For reasons historians have struggled to pin down, Julius Caesar’s laws on usury, disregarded for more than 80 years, began to be reinforced again in 33 AD. The courts were shocked to see just how many lenders had not adequately backed their loans with property holdings, and the case was brought to Tiberius and the Senate. Upon realizing that all 600 Senators were in violation of the law, Tiberius decreed that lenders had 18 months to ensure that two-thirds of their capital was invested in Italian land. This was a massive shock to the Roman economy and saw many lenders suddenly recall their loans due to their insufficient property holdings. In response, debtors were forced to sell off their assets, particularly property, in large fire sales which caused land prices to plummet. Noticing this, creditors ceased recalling their loans, as they saw a lucrative opportunity to wait and buy up land at even cheaper prices. Then a series of unforeseen crises struck. Following the sinking of three merchant ships owned by the important Egyptian financial institution Seuthe & Son., many Roman banks exposed to Seuthe & Son collapsed when it called in its loans, and a large bank run followed which brought even more down. This led to a rapid increase in interest rates and a credit crunch. Thus, Rome was in full-blown financial crisis. Land prices and wealth were at a catastrophic low, credit was nearly impossible to obtain, and many lenders still required property or they faced prosecution at the end of the 18-month grace period.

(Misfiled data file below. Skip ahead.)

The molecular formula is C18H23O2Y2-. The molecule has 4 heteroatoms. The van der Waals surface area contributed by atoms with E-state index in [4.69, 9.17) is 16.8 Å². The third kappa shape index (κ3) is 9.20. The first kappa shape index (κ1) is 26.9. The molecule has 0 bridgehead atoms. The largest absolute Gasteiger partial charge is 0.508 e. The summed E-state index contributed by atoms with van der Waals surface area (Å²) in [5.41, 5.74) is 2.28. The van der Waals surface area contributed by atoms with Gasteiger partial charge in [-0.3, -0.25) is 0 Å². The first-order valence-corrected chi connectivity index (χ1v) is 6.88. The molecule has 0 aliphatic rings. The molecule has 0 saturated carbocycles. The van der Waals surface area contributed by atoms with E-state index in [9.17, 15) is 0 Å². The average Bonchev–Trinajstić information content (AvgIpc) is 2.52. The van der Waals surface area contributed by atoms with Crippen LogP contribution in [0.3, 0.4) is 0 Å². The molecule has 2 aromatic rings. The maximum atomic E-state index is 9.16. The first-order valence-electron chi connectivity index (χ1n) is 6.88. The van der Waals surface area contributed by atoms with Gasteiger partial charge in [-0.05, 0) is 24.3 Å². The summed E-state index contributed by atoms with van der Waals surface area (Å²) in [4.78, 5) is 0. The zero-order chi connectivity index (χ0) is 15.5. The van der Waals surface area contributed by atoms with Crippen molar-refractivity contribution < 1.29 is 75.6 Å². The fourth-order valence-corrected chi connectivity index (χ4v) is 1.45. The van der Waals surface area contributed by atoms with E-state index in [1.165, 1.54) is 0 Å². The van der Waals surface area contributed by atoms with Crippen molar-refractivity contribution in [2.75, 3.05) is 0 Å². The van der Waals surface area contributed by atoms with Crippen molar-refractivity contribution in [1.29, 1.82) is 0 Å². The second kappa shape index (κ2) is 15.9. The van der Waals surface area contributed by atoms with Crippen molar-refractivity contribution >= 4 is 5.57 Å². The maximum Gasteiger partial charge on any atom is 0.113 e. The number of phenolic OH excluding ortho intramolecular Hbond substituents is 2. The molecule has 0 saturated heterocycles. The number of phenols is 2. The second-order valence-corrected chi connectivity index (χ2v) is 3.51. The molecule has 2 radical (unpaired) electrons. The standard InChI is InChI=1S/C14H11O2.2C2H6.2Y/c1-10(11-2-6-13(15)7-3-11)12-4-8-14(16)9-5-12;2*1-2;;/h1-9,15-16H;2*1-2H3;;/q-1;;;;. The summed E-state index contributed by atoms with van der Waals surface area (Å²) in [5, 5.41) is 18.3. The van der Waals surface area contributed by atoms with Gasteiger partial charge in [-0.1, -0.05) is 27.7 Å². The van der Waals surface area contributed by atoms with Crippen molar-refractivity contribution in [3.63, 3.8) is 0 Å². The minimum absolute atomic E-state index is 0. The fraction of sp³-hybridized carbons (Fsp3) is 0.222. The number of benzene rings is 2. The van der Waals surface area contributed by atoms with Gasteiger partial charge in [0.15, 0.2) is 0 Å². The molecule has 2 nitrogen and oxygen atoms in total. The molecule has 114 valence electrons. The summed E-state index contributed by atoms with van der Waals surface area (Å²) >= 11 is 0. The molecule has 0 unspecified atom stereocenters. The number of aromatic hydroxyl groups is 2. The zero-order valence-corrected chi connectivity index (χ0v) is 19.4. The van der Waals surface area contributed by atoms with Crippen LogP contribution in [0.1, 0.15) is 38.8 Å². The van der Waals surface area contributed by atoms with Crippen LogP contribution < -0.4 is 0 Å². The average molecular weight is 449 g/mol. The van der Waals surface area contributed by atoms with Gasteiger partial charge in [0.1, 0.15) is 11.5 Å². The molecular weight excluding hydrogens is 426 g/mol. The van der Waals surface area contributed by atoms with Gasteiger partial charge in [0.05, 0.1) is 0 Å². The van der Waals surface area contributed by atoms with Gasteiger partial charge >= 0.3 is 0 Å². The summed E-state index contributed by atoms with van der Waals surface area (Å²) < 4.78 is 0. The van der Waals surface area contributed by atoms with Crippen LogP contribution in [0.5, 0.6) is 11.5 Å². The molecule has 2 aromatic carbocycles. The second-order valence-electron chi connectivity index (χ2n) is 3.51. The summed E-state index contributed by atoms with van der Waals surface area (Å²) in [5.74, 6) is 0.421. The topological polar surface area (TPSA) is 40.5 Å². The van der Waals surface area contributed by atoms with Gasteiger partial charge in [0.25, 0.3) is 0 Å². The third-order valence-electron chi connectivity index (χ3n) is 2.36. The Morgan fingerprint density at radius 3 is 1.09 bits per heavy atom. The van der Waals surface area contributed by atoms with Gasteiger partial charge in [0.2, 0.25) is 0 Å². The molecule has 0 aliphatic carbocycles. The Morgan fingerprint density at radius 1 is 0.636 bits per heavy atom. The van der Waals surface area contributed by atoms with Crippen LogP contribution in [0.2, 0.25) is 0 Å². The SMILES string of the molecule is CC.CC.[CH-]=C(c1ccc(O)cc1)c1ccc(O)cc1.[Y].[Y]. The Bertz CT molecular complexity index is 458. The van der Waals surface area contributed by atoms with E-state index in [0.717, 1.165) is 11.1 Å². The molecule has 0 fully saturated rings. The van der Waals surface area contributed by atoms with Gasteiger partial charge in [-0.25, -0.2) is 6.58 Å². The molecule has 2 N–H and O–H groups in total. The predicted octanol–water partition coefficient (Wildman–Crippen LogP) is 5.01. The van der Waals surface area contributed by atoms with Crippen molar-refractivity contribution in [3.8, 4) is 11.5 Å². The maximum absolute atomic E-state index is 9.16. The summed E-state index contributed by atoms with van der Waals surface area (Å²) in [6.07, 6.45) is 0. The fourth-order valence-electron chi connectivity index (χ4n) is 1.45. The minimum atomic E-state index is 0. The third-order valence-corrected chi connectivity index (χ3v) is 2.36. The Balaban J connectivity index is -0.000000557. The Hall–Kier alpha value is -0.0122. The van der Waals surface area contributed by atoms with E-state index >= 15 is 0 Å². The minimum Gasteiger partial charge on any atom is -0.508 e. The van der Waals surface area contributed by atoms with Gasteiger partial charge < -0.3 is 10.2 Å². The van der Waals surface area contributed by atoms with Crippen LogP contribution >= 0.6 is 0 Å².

The notoriously frugal Tiberius was eventually forced to step in. Having put together a commission of five senators acting on behalf of the Treasury, Tiberius decided to undertake what is possibly the world’s first example of quantitative easing. He lent out 100 million sesterces to distressed landowners in the form of 3-year, zero-interest loans. These were distributed to reliable banks to lend on behalf of the Treasury, and collateral on the loans was double the real value of property. This helped to ensure that debtors stopped selling land at low prices. Tiberius’ solution led to an end of the financial crisis, and the Roman economy remained stable up until his death four years later in 37 AD.
Even at the time, the events of 33 AD were a matter of great public importance. The fact that so much information about the crisis still exists today, with records from the three major Roman historians of the time: Tacitus, Suetonius and Cassius Dio, highlights not only how catastrophic the crisis was, but how new and unexpected it was. The crisis has also been the subject of contemporary scholarship, with comparisons made between it and the 2007-08 Global Financial Crisis. Rome may not have had a sub-prime mortgage market or complex financial derivatives, but the story of a credit crunch, a collapsed property market, the breakdown of major financial institutions and a subsequent government bailout seems all too familiar to us now. So yes, we can look back and wonder at how Tiberius thought his frugality, or the reintroduction of Caesar’s usury laws wouldn’t cause an economic crisis, but looking back at crises within our lifetimes, can’t we ask similar questions?